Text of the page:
What was your research in IISc ?

During my doctoral research, I continued the research work of my dear senior (Dr. Srisha M. V. Rao). We worked towards understanding the flow physics of a supersonic jet flowing through a confined passage. Supersonic jets can be seen in a fighter jet or space shuttle engines’ exhaust plume during take-off. Upon enclosing the jet within a solid wall, the jet’s thermal signature could be altered and could be exploited towards stealth applications. Initially, I had reservations about continuing an existing research statement. However, it turned out to be a great learning opportunity for me, as my senior shared a lot of his research expertise with me in a short amount of time, and we ended up studying the problem together. A few years later, we won the best poster award for our presentation at an international conference held in Israel (2015). It made me realize that we are progressing in our field, and I felt delighted in particular that my peers consider our approaches/findings research worthy. I am still thankful to my professors, seniors, and my department for providing an excellent opportunity to fly to another country and present my findings.  

Tell us about some of the challenges you faced in your career

I was from a rural area, and I studied in a simple government-aided Christian school. I never even had a chance to interact with students from big-city schools studying the central board syllabus. I was not used to fluent English communication and did not have a lot of confidence. My interactions and success were extremely limited to my hometown and only among the other state-board school students. When I got a position in my UG college to pursue my engineering studies, I felt utterly isolated and thrown out of my comfort zone. I still remember my first day on the urban campus so vividly. For a few months, I felt really alone and tried to cope with the changes around me. I gradually started to learn the ways around and started communicating with my colleagues. I gathered confidence and asked whatever doubts I had with little English that I knew, to my professors. My professors began to notice something in me and monitored me closely. It all came to the engineering chemistry class test. After the exams, my professor came with the evaluated scripts in the next class. He started distributing the sheets based on scores in an ascending order. Unusually, he did not tease anyone; instead, he gave useful pointers to everyone while distributing the transcripts. Apparently, the procedure revealed the scores to all.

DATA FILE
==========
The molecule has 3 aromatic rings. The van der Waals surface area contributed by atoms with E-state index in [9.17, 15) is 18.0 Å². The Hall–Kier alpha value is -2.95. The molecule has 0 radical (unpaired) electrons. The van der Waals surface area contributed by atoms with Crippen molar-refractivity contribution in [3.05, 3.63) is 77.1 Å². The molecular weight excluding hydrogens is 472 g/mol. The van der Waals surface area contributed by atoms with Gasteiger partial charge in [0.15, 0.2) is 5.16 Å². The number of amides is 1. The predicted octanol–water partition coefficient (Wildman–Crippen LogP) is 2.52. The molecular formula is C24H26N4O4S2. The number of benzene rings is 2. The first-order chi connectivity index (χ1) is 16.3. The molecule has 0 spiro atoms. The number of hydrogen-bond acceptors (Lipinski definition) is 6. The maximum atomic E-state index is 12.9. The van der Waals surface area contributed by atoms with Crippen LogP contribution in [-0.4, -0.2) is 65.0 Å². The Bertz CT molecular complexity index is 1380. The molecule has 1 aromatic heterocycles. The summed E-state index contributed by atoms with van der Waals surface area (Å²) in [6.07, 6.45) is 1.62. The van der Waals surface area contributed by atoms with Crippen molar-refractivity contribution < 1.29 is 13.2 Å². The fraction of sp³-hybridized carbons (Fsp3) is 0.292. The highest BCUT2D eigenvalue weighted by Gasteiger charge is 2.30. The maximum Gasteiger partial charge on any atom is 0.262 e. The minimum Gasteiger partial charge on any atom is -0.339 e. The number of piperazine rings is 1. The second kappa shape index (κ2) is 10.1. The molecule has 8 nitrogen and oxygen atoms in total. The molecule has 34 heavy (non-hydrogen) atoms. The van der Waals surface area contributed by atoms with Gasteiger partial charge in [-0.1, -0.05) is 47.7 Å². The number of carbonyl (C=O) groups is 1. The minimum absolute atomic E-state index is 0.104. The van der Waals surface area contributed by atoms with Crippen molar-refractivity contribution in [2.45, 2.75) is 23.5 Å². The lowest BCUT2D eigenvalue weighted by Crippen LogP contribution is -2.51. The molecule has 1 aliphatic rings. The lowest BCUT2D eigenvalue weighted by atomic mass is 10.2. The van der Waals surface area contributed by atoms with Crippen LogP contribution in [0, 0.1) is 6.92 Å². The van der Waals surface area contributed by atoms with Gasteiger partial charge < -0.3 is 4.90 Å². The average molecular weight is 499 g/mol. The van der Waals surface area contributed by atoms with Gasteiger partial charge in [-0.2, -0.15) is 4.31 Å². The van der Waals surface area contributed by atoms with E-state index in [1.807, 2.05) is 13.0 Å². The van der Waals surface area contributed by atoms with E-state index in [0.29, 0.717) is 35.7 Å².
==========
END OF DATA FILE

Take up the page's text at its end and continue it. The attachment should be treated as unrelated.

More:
Time passed, and my name was not called. I was a little puzzled that my name was not called earlier. It all came down to the last paper which had the highest score. He called out my name. He said that I had secured full marks. I was surprised. The class was shocked. He was having mixed feelings. He continued saying that my paper was peculiar. He noted that it was utterly similar to the textbook word by word. He told everyone that I got full marks but just by memorizing the entire text. He appreciated me for the marks, and his intention was not to embarrass me in front of my class. However, he gave a handy piece of advice. In school, we had memorized, mostly. Exams were frequent, and we could not pester teachers or torture ourselves with questions like “why”. I studied in a classroom where there were 120 students enrolled. My teachers did what they could do at their best. The easiest solution was to memorize. It was quick and proven to be useful to secure ranks. However, in engineering, it was a different ball game. My engineering chemistry faculty told me that engineering is about understanding the concept and urged me to portray my understandings in my own words. I was under his radar, and I tried to follow his words faithfully. It became straightforward in later days, and that was a great challenge to overcome. However, such a transformation is mandatory for every student, perhaps in school itself. Memorizing and repeating will not do any good for anyone.

Mathematics is the language to understand the physics around you. Without it, you cannot engineer a problem and come up with a tangible solution. Due to my ignorance and the way I had studied, engineering mathematics was always a challenge. Not that I had not scored well during my UG studies, but the underlying principle behind every math-step was difficult to understand for me. I learned only simple shortcuts and brute steps to arrive at answers that were convenient in answering the trademark questions still asked in school/university question papers. The beauty of the mathematical language was only revealed to me only when I came to IISc, where everything is math. I felt so overwhelmed and too stressed. I tried to avoid any theoretical or mathematical subjects. I could not converge to a particular research topic that did not involve math. I felt so insecure and unwanted on the campus. My department offered me the necessary counseling to help me figure out a comfortable topic where I can mutually progress in the thesis title and understand the math involved at my own pace. I exposed myself to further challenges involving complicated math and tried to learn it properly. I managed to succeed and finish everything in the stipulated time. Of course, my subject instructors’ additional care, the unprecedented support of my supervisors, and the constant motivation from my colleagues helped me rise above my fear.